Wednesday, September 25, 2013

Thoresby Estate woods, plantations, groves & avenues.

In 1706 the 5th Earl of Kingston applied for permission to make a “ride” through Bilhaugh Wood. Permission was necessary because, although the 4th Earl had gained the right to create a Park by enclosure from Sherwood Forest, the 5th Earl’s plans traveled beyond that boundary. The proposed route would facilitate a quicker journey direct from the original Thoresby Hall (1683), to Ollerton town and Newark beyond. Permission was granted.

Clearly visible on Google maps (though long since abandoned and off limits today) the “ride” led from the original Thoresby Hall by the east of the lake, over the original site of the Green Bridge, through the Pleasure Gardens, behind where one day would be built the Woodyard complex, before taking an absolutely straight line for one mile south, stopping at the lodge which would later become Buck Gates. Emerging from those gates the route continued in another straight line southeast for one mile to reach the town of Ollerton. The last part of this route became Beech Avenue, a very popular and scenic site in its heyday, whilst the part nearest the Hall, a few yards up the road from the Woodyard complex, became known as Chestnut Avenue.

Chestnut Avenue suffered like every other landscaped area of Thoresby as trends in forestry changed. However, there is a story that the Estate Manager Mr Holder was dismissed in the early 1950's when Lady Manvers discovered he had started felling trees there. Holder was replaced by Mr Tapper, who's foresight started a vigorous planting scheme in Thoresby. Apparently Chestnut Avenue was restored in 2000 by clearing it of the silver birches which had taken root along its length over the decades Indeed, one can see the clearing where the original Duke's carriages would have passed on THIS VIDEO taken during the Thoresby Hayride 2015.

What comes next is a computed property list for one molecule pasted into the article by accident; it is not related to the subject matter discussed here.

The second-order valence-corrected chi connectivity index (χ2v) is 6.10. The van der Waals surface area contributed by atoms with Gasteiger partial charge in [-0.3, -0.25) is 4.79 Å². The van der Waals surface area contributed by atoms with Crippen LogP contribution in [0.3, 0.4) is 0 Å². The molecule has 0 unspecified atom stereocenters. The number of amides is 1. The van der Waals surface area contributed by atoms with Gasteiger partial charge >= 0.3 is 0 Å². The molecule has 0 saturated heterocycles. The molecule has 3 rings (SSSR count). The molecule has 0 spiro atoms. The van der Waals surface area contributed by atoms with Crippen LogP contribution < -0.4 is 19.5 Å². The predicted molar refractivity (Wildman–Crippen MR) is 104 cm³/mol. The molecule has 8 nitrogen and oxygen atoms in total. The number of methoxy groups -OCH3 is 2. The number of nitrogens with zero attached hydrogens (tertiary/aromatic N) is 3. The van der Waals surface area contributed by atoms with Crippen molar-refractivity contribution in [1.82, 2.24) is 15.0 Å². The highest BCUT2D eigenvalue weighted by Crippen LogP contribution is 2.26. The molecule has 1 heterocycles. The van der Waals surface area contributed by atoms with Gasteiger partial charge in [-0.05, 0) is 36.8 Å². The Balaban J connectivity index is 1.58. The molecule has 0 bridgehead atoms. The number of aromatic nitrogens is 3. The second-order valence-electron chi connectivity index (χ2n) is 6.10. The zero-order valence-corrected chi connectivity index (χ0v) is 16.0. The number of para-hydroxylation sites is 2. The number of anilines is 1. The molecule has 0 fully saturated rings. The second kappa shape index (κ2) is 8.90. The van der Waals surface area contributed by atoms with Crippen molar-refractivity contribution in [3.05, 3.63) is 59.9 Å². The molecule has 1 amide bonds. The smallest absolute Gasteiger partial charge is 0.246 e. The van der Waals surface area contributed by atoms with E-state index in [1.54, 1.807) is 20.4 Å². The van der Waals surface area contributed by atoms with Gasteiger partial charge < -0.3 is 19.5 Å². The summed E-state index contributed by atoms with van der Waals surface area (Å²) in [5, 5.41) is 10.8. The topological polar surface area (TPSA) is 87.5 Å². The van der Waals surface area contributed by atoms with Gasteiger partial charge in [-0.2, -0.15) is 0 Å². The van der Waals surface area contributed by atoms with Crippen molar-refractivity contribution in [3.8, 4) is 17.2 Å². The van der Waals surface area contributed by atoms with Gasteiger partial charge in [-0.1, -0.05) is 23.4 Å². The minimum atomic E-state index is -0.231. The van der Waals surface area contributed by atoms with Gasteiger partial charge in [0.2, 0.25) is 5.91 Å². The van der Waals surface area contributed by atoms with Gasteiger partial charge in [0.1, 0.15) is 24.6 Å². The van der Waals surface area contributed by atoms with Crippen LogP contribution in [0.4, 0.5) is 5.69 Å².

Above: Two photographs from 1964 taken in Chestnut Avenue. The lower shows the view from atop one of those chestnut trees looking towards the woods which concealed Proteus Camp and the A614.

Below: Ian and Billy Craig walking down a well kept Chestnut Avenue c.1958.

Above: Green Drive is less easy to pinpoint. This postcard places it near to Buck Gates, and at the end of Chestnut Avenue there were indeed several such woodland paths converging at the lodge.

Above: Scotch Firs, Thoresby. Postcard c.1900, colour photograph 2014.

This relatively undisturbed region of Thoresby, close to the rear of Rose Cottage and the A614, is now open to their Permitted Walks within the estate. To reach it one follows the path up the hill at the rear of Perlethorpe Environmental Centre, and carries onward in a straight line.

See also these links for Beech Avenue, Buck Gates, and Cockglode.

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